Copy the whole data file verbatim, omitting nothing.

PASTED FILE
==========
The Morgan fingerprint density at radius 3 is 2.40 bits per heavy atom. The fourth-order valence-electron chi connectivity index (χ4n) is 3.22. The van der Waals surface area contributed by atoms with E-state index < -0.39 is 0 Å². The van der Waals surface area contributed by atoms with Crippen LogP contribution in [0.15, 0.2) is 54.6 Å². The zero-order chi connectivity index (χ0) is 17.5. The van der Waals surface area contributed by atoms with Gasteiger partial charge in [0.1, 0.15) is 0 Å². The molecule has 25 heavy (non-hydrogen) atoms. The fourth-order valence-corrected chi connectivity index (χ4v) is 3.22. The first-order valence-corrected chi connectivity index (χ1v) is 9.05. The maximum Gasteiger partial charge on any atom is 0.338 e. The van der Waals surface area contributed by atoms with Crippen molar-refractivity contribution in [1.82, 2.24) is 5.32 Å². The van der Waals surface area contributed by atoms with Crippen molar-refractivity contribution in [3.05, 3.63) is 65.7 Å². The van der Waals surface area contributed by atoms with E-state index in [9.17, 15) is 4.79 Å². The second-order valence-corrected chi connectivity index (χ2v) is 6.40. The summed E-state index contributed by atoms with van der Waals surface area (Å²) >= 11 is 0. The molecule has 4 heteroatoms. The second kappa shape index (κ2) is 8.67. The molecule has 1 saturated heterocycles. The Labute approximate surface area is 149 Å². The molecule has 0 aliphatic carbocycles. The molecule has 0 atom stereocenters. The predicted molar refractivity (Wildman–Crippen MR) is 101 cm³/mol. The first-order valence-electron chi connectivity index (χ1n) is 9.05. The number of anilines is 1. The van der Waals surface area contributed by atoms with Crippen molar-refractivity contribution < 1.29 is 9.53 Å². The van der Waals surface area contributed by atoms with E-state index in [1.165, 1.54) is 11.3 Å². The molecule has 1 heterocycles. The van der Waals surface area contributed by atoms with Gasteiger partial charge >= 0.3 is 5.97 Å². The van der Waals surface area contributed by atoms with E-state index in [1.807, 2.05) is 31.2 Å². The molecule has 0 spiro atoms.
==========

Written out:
The Morgan fingerprint density at radius 3 is 2.40 bits per heavy atom. The fourth-order valence-electron chi connectivity index (χ4n) is 3.22. The van der Waals surface area contributed by atoms with E-state index < -0.39 is 0 Å². The van der Waals surface area contributed by atoms with Crippen LogP contribution in [0.15, 0.2) is 54.6 Å². The zero-order chi connectivity index (χ0) is 17.5. The van der Waals surface area contributed by atoms with Gasteiger partial charge in [0.1, 0.15) is 0 Å². The molecule has 25 heavy (non-hydrogen) atoms. The fourth-order valence-corrected chi connectivity index (χ4v) is 3.22. The first-order valence-corrected chi connectivity index (χ1v) is 9.05. The maximum Gasteiger partial charge on any atom is 0.338 e. The van der Waals surface area contributed by atoms with Crippen molar-refractivity contribution in [1.82, 2.24) is 5.32 Å². The van der Waals surface area contributed by atoms with Crippen molar-refractivity contribution in [3.05, 3.63) is 65.7 Å². The van der Waals surface area contributed by atoms with E-state index in [9.17, 15) is 4.79 Å². The second-order valence-corrected chi connectivity index (χ2v) is 6.40. The summed E-state index contributed by atoms with van der Waals surface area (Å²) >= 11 is 0. The molecule has 4 heteroatoms. The second kappa shape index (κ2) is 8.67. The molecule has 1 saturated heterocycles. The Labute approximate surface area is 149 Å². The molecule has 0 aliphatic carbocycles. The molecule has 0 atom stereocenters. The predicted molar refractivity (Wildman–Crippen MR) is 101 cm³/mol. The first-order valence-electron chi connectivity index (χ1n) is 9.05. The number of anilines is 1. The van der Waals surface area contributed by atoms with Crippen molar-refractivity contribution < 1.29 is 9.53 Å². The van der Waals surface area contributed by atoms with E-state index in [1.165, 1.54) is 11.3 Å². The molecule has 1 heterocycles. The van der Waals surface area contributed by atoms with Gasteiger partial charge >= 0.3 is 5.97 Å². The van der Waals surface area contributed by atoms with E-state index in [1.807, 2.05) is 31.2 Å². The molecule has 0 spiro atoms.